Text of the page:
Meanwhile, several products are available to help prevent pimples or blackheads.
Treatment usually begins with putting products containing “benzoyl peroxide” on the areas of skin with acne.
If benzoyl peroxide alone is not effective, then one may also need to put antibiotic medications on the skin, as contained in some medicated soap. In some situation of stubborn pimples, the health care provider may prescribe antibiotics to be taken by mouth. Usually, for good result this medication may have to be taken for several weeks.
Similarly, an affected individual may also need to use a special skin cream or gel containing tretinoin (Retin-A).
In some instance, the health care provider may have to inject large cysts with special medication so that there will be better resolution and less scarring.
As mentioned above, new whiteheads usually stop appearing after 4 to 6 weeks of treatment, but one may probably need to continue the treatment for several months.
If an affected person is taking antibiotics, at some point the doctor will ask the person to stop taking them to see if they are still needed. Sometimes acne treatment must be continued for several years.
Factors that Worsens Acne
Many factors may worsen acne temporarily. For example, women may notice that their acne gets worse before each menstrual period. So even with proper treatment, results may vary over time. It is, however, important to try to discover and change, when possible, the factors in ones environment or lifestyle that make the pimples worse.
Tips for Helping out the Pimples
In addition to following the full treatment prescribed by the health care provider, the tips below might also assist with helping out the pimples:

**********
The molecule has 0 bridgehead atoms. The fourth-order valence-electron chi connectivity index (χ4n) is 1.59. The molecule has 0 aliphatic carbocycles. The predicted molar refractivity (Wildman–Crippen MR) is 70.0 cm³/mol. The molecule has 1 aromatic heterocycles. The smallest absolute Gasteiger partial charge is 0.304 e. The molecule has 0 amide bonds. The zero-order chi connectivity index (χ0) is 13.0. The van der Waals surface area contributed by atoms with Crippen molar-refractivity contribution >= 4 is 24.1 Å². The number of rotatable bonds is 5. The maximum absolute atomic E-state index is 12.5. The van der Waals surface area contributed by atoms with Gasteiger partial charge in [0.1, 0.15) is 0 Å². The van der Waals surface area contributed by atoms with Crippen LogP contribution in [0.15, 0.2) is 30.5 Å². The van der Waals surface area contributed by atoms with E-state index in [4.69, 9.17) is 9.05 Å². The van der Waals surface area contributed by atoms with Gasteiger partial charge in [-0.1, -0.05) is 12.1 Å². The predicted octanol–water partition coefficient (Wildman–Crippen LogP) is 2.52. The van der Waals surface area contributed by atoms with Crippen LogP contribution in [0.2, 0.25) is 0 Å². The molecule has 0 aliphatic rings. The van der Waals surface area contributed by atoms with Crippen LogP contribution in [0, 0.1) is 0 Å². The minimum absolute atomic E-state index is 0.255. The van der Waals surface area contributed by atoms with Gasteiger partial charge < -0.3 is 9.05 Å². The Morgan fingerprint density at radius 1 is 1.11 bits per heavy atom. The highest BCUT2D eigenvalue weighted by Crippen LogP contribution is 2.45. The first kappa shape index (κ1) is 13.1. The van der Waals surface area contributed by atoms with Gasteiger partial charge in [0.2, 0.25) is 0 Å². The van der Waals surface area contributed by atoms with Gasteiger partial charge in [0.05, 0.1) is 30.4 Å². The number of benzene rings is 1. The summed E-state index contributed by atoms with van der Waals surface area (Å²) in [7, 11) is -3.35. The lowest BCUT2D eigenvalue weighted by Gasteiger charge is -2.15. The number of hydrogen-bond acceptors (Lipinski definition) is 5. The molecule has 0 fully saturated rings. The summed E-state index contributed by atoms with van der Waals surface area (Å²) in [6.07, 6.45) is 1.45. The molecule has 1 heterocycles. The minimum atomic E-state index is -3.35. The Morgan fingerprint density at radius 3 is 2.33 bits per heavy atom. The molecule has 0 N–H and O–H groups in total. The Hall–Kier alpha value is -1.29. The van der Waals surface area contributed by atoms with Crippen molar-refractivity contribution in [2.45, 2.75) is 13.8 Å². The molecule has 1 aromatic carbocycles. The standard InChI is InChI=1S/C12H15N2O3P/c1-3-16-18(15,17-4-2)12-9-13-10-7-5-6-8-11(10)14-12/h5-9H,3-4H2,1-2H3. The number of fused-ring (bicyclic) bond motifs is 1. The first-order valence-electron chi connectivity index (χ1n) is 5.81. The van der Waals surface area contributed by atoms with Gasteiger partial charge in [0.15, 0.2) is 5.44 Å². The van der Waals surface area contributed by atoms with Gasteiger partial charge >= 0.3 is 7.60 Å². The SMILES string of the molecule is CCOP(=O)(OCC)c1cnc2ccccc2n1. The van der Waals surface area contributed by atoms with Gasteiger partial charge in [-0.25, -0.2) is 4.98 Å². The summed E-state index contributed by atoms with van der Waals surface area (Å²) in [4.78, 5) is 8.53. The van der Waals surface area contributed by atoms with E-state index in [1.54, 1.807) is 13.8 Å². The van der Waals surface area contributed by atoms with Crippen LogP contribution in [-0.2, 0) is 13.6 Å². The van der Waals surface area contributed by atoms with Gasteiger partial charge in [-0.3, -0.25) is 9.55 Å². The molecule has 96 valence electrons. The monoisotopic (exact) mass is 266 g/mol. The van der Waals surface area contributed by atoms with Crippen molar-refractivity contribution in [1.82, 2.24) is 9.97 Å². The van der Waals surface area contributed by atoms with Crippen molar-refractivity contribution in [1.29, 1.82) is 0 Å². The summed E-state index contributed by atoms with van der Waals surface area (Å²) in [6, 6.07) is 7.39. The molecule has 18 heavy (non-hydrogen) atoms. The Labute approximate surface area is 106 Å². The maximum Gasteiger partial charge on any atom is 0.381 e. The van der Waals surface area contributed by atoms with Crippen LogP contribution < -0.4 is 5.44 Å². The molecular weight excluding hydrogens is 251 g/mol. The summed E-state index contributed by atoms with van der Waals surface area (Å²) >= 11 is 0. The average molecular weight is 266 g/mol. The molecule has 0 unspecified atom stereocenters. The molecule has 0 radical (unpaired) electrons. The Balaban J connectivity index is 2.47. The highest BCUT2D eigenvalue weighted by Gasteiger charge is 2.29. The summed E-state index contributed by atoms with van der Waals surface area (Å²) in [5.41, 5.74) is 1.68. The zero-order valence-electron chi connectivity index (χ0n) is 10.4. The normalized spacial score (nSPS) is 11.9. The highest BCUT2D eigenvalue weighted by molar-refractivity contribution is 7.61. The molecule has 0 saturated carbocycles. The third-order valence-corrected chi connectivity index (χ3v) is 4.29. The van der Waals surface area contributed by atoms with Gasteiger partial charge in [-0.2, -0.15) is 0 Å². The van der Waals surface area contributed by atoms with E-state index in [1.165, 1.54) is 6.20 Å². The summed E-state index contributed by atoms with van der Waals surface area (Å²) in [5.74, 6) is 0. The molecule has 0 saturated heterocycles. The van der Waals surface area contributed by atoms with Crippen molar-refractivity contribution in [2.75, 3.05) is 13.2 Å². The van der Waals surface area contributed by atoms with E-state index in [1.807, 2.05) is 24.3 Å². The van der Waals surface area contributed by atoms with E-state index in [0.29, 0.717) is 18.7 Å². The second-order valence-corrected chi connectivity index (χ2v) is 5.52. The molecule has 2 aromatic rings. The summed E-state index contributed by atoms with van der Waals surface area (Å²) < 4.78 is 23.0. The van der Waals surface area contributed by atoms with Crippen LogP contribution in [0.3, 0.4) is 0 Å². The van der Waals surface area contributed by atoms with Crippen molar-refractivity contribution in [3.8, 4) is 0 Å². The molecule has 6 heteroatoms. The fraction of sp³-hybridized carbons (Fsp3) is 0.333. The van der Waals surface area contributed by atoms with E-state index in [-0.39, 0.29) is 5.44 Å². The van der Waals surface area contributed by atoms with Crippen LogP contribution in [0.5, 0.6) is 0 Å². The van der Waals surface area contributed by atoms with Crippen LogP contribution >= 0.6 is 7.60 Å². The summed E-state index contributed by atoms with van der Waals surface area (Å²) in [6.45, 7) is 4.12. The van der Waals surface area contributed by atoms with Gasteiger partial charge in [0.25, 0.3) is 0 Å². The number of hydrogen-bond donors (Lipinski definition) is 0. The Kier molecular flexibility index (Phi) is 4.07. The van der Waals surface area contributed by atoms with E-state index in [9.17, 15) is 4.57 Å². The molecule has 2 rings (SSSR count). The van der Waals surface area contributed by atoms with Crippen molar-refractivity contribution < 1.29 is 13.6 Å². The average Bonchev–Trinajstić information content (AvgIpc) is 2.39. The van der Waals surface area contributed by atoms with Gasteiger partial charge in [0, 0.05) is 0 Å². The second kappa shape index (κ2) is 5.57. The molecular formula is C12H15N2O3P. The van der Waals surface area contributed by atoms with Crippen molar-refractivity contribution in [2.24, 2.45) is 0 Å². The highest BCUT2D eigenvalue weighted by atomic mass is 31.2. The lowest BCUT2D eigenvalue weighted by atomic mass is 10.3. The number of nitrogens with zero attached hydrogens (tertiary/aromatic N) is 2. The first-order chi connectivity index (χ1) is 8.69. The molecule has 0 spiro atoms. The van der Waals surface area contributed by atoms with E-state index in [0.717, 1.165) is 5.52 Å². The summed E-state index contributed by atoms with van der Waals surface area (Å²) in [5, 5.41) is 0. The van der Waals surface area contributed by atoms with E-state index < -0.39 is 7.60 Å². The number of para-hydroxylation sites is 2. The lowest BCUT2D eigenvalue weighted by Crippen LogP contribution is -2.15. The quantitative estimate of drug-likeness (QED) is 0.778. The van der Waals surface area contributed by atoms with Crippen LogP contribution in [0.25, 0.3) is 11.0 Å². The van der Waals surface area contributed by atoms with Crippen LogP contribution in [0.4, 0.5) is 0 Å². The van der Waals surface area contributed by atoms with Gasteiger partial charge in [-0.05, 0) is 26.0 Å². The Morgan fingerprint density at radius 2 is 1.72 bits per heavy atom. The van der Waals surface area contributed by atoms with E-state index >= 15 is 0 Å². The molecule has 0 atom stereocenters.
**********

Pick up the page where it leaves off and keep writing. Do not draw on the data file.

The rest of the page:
Wash the face 2 times a day with a gentle soap.
Change your washcloth every day (bacteria can grow on damp cloth).
Have your bath as soon as possible after exercise or a sweaty physical activity.
Wash the hands more frequently and avoid touching your face unnecessarily.
Don’t squeeze, pick, scratch, or rub your skin. Scars may form if you squeeze pimples.
Don’t rest your face on your hands while you read, study, or watch TV.
Any Food to Avoid?
Although researchers have not been able to show that any foods cause acne, some people have found that certain foods seem to worsen their acne.
The idea here is to keep a record of the foods an affected person eats and see if the food appears to make the pimples worse. And subsequently avoid these foods.
For those with fragile skin to sun as in whites and albinos, they should try not to get sunburned.
Avoid extreme stress if possible. Practice stress reduction strategies such as exercise, meditation and counseling if stress is extreme.
It is important to keep follow-up appointments with the health care provider. Keep a record of the treatments received and tried and also how they have worked or otherwise.
Even if the ongoing treatment protocol fails, don’t get depressed or give up easily, knowing that there are many other treatment options.